Thursday, July 21, 2011

Oracle wants to increase its $2.6 billion claims based on Android's effects on Google's non-mobile business

The latest filing in Oracle v. Google -- not long before a court hearing that is taking place as I write these lines -- reveals that Oracle seeks to increase the damages claims it previously presented. Those claims amounted to 2.6 billion dollars according to Oracle and to a range between 1.4 and 6.1 billion dollars according to Google, and whatever the base amount may be, it could yet be tripled if Google is found to have infringed Oracle's patents willfully (a scenario that "appears possible" to the judge).

The hypothetical royalties that represent the largest part of those claims are based on Google's mobile business, but it now turns out that Oracle additionally wants to be paid for the positive effect of Android on Google's non-mobile business.

In formal terms, the letter contains a request by Oracle that the court compel Google to produce (in terms of "present") information related to its non-mobile business over the last seven years, as well as Google's firm opposition to that request. In this discovery-related context, the letter also expresses different views on whether any effects of Android on Google's non-mobile business should or should not be added on top of the damages claims previously presented.

This paragraph from Oracle's part of the joint letter outlines its theory that it is owed money based on network effects (meaning that Android serves to further cement Google's dominant position in the search market):

In the report, [Oracle's damages expert] Dr. Cockburn explains that Android is part of a network market, in which adoption of Android feeds the growth of Google's brand generally and non-mobile business specifically, particularly as mobile (and Android) usage becomes increasingly significant. [...] Google's refusal to produce non-mobile data has precluded Dr. Cockburn from quantifying these effects, which likely represent very significant benefits to Google of the patent and copyright infringement at issue in this case. [...]. Moreover, Google documents from before the infringement began make clear that Google specifically intended Android -- for which it relied on Oracle's intellectual property -- to provide precisely this strategic benefit to Google's core non-mobile business. For example, Google's 2007 "Mobile" presentation, explains that mobile "increases ROI [Return on Investment] . . . [a]cross entire universe: Web, PC, phone".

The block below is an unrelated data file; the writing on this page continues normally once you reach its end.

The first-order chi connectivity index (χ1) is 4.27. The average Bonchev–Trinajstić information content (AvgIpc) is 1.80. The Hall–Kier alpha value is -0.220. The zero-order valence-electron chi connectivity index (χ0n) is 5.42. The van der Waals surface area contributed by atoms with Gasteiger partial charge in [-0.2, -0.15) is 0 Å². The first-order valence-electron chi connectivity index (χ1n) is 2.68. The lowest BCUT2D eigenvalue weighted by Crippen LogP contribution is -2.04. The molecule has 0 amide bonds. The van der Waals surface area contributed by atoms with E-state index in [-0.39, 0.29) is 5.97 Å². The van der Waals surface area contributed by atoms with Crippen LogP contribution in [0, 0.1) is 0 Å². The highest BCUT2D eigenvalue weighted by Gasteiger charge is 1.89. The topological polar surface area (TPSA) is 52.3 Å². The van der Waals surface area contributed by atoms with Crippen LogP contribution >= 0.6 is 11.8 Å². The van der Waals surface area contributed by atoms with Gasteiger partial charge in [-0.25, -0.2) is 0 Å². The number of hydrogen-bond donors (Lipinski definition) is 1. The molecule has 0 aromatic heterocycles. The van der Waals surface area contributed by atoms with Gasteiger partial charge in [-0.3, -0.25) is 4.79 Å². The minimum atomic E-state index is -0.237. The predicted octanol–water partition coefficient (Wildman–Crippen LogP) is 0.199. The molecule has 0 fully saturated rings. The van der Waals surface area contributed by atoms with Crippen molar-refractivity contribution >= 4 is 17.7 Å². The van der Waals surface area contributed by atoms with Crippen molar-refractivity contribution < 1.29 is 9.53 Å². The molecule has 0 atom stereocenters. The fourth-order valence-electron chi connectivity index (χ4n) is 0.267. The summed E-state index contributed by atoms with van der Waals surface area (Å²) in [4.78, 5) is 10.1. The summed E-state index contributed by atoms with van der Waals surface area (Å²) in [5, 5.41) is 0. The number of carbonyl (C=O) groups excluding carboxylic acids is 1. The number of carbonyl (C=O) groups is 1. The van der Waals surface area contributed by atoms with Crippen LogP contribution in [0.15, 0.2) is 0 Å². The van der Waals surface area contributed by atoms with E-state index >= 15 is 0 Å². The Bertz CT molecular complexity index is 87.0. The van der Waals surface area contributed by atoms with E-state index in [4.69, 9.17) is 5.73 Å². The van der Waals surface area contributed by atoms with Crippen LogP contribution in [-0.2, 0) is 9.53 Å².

Google argues that the Cockburn Report is off-base even in its current form and that this problem would only get worse if additional damages claims based on Google's non-mobile business were thrown in:

Yet, Cockburn's already hyper-inflated multi-billion dollar damages calculation is not enough to satisfy Oracle, which seeks to increase the damages calculation by laying out, at considerable effort, speculative theories as to direct and indirect revenue that Google purportedly attained or could have anticipated with respect to Android. Having improperly assumed without any basis that the asserted patents and copyrights account for the entire value of Android, Oracle should not be permitted to exacerbate the problems with the Cockburn Report by incorporating into its damages analysis data that bears no reasonable relation to the issues in this case.

The formal dispute: discovery of non-mobile data

Oracle claims that "Google has refused to produce any non-mobile data" despite "a series of requests" made "[o]ver the course of the last five months." According to Oracle, Google always just referred to publicly available information such as SEC filings. But Oracle wants certain "non-mobile datasets", broken down to a "daily frequency (or finest frequency available), from 2004 to the present, by country":

  • Total search volume, by operating system (and by keyword if available)

  • Number of banner ads served by DoubleClick

  • Click-through-rates for display ads (by keyword)

  • Click-through-rates for search ads (by keyword)

  • Market share of search volume, by search provider

  • Average cost-per-click paid by advertisers for search ads

  • Average cost-per-impression paid by advertisers for display ads

  • Revenue run rates for search ads (by keyword)

  • Revenue run rates for display ads (by keyword)

  • Web content indexed by Google

  • Number of apps for the desktop (e.g., gmail)

According to Oracle, "Google responded that the requests for non-mobile data were 'late,' 'overly broad,' and 'irrelevant.'" In todays filing, Google also describes them as "unduly burdensome and untimely". While it could require a significant effort on Google's part to put that information together, most of it probably is available in Google's own databases. Also, Oracle is not a competitor of Google's search business. I don't think the purpose of that request is harassment. If Oracle wants more money, that's a credible motivation all by itself.

Maybe Google is uncomfortable with the whole "network effects" issue because whatever information becomes available in this context could be used against Google in antitrust investigations in the US, Europe and Asia. Theoretically, the findings in this regard could even provide regulators and other companies with arguments for placing more emphasis on Android in those investigations. But again, I doubt that Oracle has any interest in harming Google's other business interests. Apparently, Oracle just wants more money.

At a point when Google just displayed some weakness by mentioning to the court the possibility of a settlement, it turns out that the positions of the parties could be even further apart than they appeared.

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